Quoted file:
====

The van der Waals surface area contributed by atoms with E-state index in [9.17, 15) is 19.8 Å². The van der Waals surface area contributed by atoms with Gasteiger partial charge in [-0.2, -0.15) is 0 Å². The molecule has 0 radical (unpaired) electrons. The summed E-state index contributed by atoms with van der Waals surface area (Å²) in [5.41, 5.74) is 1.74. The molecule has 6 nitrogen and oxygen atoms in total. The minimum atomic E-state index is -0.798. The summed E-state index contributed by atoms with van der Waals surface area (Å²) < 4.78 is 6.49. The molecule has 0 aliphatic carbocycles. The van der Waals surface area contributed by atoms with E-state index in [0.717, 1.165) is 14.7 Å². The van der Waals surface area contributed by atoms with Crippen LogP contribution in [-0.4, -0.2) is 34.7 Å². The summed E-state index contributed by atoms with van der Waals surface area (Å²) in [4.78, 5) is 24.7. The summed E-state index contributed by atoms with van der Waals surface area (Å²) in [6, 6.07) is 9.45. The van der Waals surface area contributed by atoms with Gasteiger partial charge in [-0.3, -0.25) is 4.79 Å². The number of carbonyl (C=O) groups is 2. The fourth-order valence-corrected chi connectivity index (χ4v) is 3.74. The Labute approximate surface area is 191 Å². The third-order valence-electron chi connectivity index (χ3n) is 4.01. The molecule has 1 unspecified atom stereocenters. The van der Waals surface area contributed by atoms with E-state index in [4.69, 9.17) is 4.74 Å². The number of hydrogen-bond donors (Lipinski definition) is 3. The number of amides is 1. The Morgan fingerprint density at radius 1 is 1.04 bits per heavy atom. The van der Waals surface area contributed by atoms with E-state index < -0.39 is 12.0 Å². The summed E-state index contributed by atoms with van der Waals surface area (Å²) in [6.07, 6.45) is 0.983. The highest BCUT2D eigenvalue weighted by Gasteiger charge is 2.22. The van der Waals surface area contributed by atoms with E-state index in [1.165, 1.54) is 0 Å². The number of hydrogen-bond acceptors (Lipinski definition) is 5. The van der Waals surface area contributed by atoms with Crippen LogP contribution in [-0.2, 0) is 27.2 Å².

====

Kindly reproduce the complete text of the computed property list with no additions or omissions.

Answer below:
The van der Waals surface area contributed by atoms with E-state index in [9.17, 15) is 19.8 Å². The van der Waals surface area contributed by atoms with Gasteiger partial charge in [-0.2, -0.15) is 0 Å². The molecule has 0 radical (unpaired) electrons. The summed E-state index contributed by atoms with van der Waals surface area (Å²) in [5.41, 5.74) is 1.74. The molecule has 6 nitrogen and oxygen atoms in total. The minimum atomic E-state index is -0.798. The summed E-state index contributed by atoms with van der Waals surface area (Å²) < 4.78 is 6.49. The molecule has 0 aliphatic carbocycles. The van der Waals surface area contributed by atoms with E-state index in [0.717, 1.165) is 14.7 Å². The van der Waals surface area contributed by atoms with Crippen LogP contribution in [-0.4, -0.2) is 34.7 Å². The summed E-state index contributed by atoms with van der Waals surface area (Å²) in [4.78, 5) is 24.7. The summed E-state index contributed by atoms with van der Waals surface area (Å²) in [6, 6.07) is 9.45. The van der Waals surface area contributed by atoms with Gasteiger partial charge in [-0.3, -0.25) is 4.79 Å². The number of carbonyl (C=O) groups is 2. The fourth-order valence-corrected chi connectivity index (χ4v) is 3.74. The Labute approximate surface area is 191 Å². The third-order valence-electron chi connectivity index (χ3n) is 4.01. The molecule has 1 unspecified atom stereocenters. The van der Waals surface area contributed by atoms with E-state index in [4.69, 9.17) is 4.74 Å². The number of hydrogen-bond donors (Lipinski definition) is 3. The number of amides is 1. The Morgan fingerprint density at radius 1 is 1.04 bits per heavy atom. The van der Waals surface area contributed by atoms with E-state index < -0.39 is 12.0 Å². The summed E-state index contributed by atoms with van der Waals surface area (Å²) in [6.07, 6.45) is 0.983. The highest BCUT2D eigenvalue weighted by Gasteiger charge is 2.22. The van der Waals surface area contributed by atoms with E-state index in [1.165, 1.54) is 0 Å². The number of hydrogen-bond acceptors (Lipinski definition) is 5. The van der Waals surface area contributed by atoms with Crippen LogP contribution in [-0.2, 0) is 27.2 Å².